It is relatively easy to embrace the principle that scholarly information should be freely disseminated and available to all – but real life and the economics of scholarly publishing make open access more complicated.  To explore these issues, the Association for Research Libraries  has an Open Access initiative called SPARC.  SPARC produces a brochure (pdf) that is much more eloquent than I can be about the benefits of open access, and the web site has sections on economics and campus policies.  A few campuses have had their faculty commit to publishing their research in open access repositories, and many campuses have digital repositories, usually based in the libraries, to adequately organize and store various open access materials, which can range from digitized historic documents to data sets to student papers (including dissertations) to scholarly research by faculty.

Open Access: You’re Already Using It

Some of the best-loved and most heavily used online resources for Classics research are open access: Perseus, the core collection of the TLG, and Lacus Curtius, to name some of the most popular.

The blog AWOL: The Ancient World Online has been collecting scholarly journals and other resources relevant to ancient studies that are open access, and has amassed an impressively long lost of titles.

The Hathi Trust catalog is an important scholarly site to be aware of.  Supported by major US research libraries,  it has online full-text of many scholarly works that are out of copyright, and the indexing and searchability are better than Google Books (which is also a valuable resource for open-access scholarly books and a few journals.)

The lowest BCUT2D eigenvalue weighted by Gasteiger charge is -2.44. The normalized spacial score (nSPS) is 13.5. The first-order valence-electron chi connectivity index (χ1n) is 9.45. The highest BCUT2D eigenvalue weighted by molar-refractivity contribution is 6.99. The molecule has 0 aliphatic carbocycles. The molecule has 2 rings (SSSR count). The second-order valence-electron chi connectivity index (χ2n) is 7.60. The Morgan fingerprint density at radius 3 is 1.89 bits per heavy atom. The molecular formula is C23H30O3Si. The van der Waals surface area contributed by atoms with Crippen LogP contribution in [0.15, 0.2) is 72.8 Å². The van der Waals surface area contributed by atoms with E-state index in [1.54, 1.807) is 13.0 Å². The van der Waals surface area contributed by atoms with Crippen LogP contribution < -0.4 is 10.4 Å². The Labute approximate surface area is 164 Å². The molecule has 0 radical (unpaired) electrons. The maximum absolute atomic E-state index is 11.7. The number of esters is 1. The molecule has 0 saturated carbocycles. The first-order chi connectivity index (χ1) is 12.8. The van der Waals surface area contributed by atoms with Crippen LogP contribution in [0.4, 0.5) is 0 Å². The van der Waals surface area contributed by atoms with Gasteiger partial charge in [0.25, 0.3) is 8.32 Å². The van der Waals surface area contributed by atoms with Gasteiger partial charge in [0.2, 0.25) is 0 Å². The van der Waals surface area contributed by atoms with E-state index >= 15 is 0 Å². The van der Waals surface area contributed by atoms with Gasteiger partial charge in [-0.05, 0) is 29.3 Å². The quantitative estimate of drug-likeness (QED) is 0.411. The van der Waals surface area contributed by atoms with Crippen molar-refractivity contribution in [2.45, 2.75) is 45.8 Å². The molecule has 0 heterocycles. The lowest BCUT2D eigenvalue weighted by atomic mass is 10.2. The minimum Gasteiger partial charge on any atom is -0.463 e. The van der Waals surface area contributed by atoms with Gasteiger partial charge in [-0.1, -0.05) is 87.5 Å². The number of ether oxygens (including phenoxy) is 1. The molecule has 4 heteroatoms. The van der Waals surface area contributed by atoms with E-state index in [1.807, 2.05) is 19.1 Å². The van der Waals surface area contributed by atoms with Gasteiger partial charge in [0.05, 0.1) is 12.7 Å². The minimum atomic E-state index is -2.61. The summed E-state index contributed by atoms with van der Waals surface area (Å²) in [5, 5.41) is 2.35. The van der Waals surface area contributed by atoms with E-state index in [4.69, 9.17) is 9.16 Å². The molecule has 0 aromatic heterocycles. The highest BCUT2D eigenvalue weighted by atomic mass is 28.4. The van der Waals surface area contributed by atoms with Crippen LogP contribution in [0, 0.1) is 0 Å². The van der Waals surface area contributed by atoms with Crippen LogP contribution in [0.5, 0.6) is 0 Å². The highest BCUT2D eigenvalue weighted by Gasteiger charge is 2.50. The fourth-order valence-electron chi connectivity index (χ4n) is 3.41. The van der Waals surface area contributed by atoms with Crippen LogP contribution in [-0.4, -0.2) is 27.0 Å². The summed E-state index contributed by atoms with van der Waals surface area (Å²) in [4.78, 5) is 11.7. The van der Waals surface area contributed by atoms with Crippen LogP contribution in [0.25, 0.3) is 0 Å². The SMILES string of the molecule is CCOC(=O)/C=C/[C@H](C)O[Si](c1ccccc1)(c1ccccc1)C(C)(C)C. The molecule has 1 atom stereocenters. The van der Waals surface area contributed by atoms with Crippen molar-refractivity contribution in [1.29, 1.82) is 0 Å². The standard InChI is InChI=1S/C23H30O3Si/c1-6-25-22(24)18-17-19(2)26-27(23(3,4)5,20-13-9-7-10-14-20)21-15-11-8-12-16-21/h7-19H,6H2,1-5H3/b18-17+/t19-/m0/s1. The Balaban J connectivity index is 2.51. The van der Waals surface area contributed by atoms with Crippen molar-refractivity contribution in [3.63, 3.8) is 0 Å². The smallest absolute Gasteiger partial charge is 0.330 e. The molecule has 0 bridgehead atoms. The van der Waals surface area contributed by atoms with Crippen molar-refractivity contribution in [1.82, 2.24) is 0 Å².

What have I missed?  Tell me the best scholarly resource you use online for Classics research that is open-access.  I am certain I am missing many non-US ones!

Open Access: How You Can Contribute

As a teacher and scholar, you can help promote open access resources by:

  • Recommending them to your students and colleagues.
  • Publishing your scholarly papers in open access journals, especially if you are past the tenure process and can actually attract readers to these often newer journals because of your well-known name.
  • Looking closely at your contracts with publishers when you sign them.  If they don’t allow you to keep copyright of your own works, consider asking for an amendment of the agreement.
  • For scholarly works for which you hold the copyright, consider posting them online as free .pdf files, making them de facto open access.  A personal or departmental web site is a good place for this (you can link .pdf files to an online CV, for example) or a ‘scholarly social networking site’ like makes the process easy.

Are there other ideas I have missed?  Have questions about Open Access?  Let me know!


Resource Review: Handbook for Classical Research

October 19, 2010

The Classics Department recently purchased David M. Schaps, Handbook for Classical Research (Routledge, 2010) for the Alexander Room collection.

Illustration of book coverThis book serves as an introduction to Classical Studies research and  its various subfields.  It seems designed to accompany a proseminar for beginning graduate students, the sort of once-a-week, one credit hour seminar that many departments (UGA included) hold for new graduate students in their first semester.  As such it is useful – oftentimes graduate proseminars are a mixture of broad and narrow topics, more dictated by the research interests of departmental faculty than guided by a comprehensive approach to introducing the various sub-disciplines of Classics and the quirks of their research methods and research resources (topics include such diverse things as approaching research questions and understanding the notations used to describe coins).  This useful content  is organized well.  There are 30 chapters, divided into 4 sections (a table of contents is available at the Worldcat page, linked above under the title), so one could cover 2-3 topics a week in a 15-week proseminar.